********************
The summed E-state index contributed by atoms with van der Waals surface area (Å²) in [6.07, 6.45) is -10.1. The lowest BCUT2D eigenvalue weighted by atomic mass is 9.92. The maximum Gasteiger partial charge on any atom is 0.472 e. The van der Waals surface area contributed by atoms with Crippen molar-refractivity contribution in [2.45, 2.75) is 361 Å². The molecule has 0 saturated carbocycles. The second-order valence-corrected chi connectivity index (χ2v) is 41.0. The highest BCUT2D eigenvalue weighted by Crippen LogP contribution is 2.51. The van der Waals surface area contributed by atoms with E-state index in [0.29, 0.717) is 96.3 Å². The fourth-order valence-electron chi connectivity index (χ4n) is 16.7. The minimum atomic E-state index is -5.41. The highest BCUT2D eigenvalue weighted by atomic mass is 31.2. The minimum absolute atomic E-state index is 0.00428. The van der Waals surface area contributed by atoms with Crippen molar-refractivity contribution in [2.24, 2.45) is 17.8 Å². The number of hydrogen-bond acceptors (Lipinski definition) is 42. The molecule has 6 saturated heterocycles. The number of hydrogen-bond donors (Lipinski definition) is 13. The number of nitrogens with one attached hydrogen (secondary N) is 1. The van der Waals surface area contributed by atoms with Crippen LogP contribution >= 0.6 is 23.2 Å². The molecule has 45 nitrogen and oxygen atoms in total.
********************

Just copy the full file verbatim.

The summed E-state index contributed by atoms with van der Waals surface area (Å²) in [6.07, 6.45) is -10.1. The lowest BCUT2D eigenvalue weighted by atomic mass is 9.92. The maximum Gasteiger partial charge on any atom is 0.472 e. The van der Waals surface area contributed by atoms with Crippen molar-refractivity contribution in [2.45, 2.75) is 361 Å². The molecule has 0 saturated carbocycles. The second-order valence-corrected chi connectivity index (χ2v) is 41.0. The highest BCUT2D eigenvalue weighted by Crippen LogP contribution is 2.51. The van der Waals surface area contributed by atoms with E-state index in [0.29, 0.717) is 96.3 Å². The fourth-order valence-electron chi connectivity index (χ4n) is 16.7. The minimum atomic E-state index is -5.41. The highest BCUT2D eigenvalue weighted by atomic mass is 31.2. The minimum absolute atomic E-state index is 0.00428. The van der Waals surface area contributed by atoms with Crippen molar-refractivity contribution in [2.24, 2.45) is 17.8 Å². The number of hydrogen-bond acceptors (Lipinski definition) is 42. The molecule has 6 saturated heterocycles. The number of hydrogen-bond donors (Lipinski definition) is 13. The number of nitrogens with one attached hydrogen (secondary N) is 1. The van der Waals surface area contributed by atoms with Crippen LogP contribution >= 0.6 is 23.2 Å². The molecule has 45 nitrogen and oxygen atoms in total.